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There was a debate between two famous rabbis about this. One said that the number saved would be one third of the world. To support this he pointed to the ancient Flood in which Noah and his three sons and their families were saved. But of these three sons, Shem, the ancestor of Israel, received the greatest blessing. The second rabbi disagreed and said that the number saved would be much less than that. He pointed out that there was a multitude of people who left Egypt during Israel's great exodus. But it was only two, Joshua and Caleb, who actually entered into the land of promise. (See J.B. Lightfoot's Commentary)

The Bible does tell us in many places that the number of those who will be saved will be few. Paul, the Apostle, wrote in his letter to the Romans:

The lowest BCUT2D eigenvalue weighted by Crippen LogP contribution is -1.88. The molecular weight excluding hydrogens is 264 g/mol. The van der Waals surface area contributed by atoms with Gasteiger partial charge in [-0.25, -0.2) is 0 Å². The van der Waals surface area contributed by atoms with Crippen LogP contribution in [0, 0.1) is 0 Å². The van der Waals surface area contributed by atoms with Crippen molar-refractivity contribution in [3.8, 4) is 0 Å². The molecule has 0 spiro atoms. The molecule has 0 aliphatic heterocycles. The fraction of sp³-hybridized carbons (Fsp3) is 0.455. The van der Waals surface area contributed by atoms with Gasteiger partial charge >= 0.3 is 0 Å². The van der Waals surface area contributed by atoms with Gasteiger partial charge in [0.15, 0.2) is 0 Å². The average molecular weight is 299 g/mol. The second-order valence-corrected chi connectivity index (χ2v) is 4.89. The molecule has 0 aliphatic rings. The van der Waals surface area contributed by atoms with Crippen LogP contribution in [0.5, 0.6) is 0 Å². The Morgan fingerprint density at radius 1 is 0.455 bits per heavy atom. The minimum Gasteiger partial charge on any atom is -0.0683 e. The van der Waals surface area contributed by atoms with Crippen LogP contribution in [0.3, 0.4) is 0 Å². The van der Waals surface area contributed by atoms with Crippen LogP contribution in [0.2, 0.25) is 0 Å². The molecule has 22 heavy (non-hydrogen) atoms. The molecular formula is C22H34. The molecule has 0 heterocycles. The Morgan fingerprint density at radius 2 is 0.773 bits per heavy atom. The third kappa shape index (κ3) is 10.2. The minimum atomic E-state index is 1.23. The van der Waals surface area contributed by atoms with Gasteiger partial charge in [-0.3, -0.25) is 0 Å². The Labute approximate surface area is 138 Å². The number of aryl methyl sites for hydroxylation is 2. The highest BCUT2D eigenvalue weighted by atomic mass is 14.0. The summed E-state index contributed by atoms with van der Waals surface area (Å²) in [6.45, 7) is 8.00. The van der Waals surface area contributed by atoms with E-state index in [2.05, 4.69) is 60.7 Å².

"Isaiah also cries out concerning Israel: 'Though the number of the children of Israel be as the sand of the sea, The remnant will be saved.'" (Romans 9.27)

The number of those saved will be a "remnant," a small portion of those who could have been saved. Jesus explains why at the end of Luke 13. He said, "Jerusalem, Jerusalem... How often I would have gathered your children together as a hen gathers her chicks under her wings, but you would not" (13.34).

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